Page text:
There are butterfly clips sprinkled through Cecilia Salama's dark hair when we meet, in pale shades of purple, pink, and yellow. They were a 26th birthday gift from a friend, who knew full well that the New York artist had spent the last year working on a collection of artworks called "The Butterfly Reprise."
In a tiny voice that belies her strength, Salama tells me how the entire project was inspired by a YouTube video of a young gymnast, her strength, balance, and grace standing in contrast to the unimaginable exposure of the internet. The anonymous gymnast appears in both video and sculptural form in these works, all probing Salama's curiosity about the role of the computer in our lives. She twirls through a film featuring a poem written and narrated by Salama, but also appears in fantasy home objects, like casts of computer chair mats, and latex towels swirled through with iridescent, pastel paint and printed with a distorted image of the gymnast. These pieces draw our attention to how much time we spend inside the house, unlike the butterflies that move freely about the world.
We chatted with Salama about the draw of gymnastics, digital alienation, and vulnerability before "The Butterfly Reprise" opens at New York's Arts & Leisure Gallery tomorrow.
With your previous series, "domain/domain", you were also exploring the issue of privacy and vulnerability. What made you want to explore power and vulnerability in "The Butterfly Reprise"?
There's definitely a connection between the two. Why did the gymnast I based this whole series on upload her video practicing on a balance beam? What was her intention of doing that and what is the intention of all people that watch it? Because she's throwing something into a very public space with probably an idea in mind of, I don't know, furthering her gymnastic career, but you don't really know what people will do with that video and that really struck me. When I watched it the first time I felt something very powerful watching her flip and tumble and then I would screenshot her and distort her in Photoshop and do all these things and make 3D pieces with her print on it. People could abuse that kind of video as well. When we put things on the internet, we don't have control over them anymore and at the same time when I watch the video, she is so powerful in her movement. And then I'm focusing on all these domestic fantasy objects because that's a weird way to think about how much time we spend alone. You see this gymnast and you see she's practicing alone all day.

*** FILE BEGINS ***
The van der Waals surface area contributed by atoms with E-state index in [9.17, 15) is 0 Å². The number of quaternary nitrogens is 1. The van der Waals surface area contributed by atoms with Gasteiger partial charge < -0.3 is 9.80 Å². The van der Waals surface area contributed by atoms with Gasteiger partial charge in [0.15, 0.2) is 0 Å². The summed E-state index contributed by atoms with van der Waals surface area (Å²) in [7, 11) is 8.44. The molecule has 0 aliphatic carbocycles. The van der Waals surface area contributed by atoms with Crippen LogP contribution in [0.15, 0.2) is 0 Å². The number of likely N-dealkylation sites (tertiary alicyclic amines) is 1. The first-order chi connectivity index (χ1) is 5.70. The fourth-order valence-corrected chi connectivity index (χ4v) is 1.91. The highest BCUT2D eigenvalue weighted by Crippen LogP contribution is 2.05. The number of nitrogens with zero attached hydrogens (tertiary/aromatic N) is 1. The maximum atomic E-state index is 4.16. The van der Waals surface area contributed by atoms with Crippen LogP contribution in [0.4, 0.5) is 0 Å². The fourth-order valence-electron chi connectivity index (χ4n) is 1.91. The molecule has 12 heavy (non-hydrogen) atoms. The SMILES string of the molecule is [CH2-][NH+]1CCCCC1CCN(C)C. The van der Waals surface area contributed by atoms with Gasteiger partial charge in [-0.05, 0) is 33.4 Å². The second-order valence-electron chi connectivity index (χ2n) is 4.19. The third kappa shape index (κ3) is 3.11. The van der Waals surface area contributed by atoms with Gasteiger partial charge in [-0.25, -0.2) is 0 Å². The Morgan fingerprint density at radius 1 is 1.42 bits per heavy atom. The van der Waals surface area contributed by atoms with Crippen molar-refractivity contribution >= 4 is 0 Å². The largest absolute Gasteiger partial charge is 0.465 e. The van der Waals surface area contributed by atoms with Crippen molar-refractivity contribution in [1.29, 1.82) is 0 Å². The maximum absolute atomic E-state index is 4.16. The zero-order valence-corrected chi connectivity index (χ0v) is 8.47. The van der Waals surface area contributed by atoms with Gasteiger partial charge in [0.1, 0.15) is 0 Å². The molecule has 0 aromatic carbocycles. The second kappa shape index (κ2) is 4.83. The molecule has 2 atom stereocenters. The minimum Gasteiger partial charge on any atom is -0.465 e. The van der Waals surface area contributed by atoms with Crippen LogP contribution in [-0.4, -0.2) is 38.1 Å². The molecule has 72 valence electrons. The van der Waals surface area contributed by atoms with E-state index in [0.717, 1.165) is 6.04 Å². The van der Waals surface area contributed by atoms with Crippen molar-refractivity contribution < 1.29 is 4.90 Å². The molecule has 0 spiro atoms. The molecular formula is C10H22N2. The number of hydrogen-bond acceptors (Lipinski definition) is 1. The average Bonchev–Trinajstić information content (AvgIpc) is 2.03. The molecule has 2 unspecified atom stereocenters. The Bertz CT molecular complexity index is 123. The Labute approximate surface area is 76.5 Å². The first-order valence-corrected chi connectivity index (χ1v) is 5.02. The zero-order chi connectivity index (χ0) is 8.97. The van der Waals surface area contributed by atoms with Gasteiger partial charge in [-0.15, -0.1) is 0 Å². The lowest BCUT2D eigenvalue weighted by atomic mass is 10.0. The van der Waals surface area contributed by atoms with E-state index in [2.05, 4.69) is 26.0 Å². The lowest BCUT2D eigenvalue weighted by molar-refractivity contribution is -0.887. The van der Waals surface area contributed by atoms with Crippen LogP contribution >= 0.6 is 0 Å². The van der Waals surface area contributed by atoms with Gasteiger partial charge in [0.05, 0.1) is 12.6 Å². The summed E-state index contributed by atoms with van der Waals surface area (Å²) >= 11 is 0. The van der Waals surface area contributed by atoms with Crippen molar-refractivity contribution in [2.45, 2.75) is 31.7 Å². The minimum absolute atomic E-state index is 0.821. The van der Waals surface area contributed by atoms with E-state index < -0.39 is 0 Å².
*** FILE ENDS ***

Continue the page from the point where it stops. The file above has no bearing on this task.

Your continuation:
What drew you to the butterfly as a motif?
It really all started because I was supposed to be going on a date one night and there was a butterfly in my house, which is insane, like how do you get a butterfly in your house? And then I spent like an hour trying to figure out how to get it out and I was really late. I realized every time I walked out of my house, I would see either someone wearing a butterfly print or something in a window with a butterfly so I started taking photos of them. They're all gonna be in the book they're doing of the show. They're just stupid iPhone photos but I thought it was really strange to document every time I went outside. Every day I would see at least one. Then I would think about how that forced me to leave my house.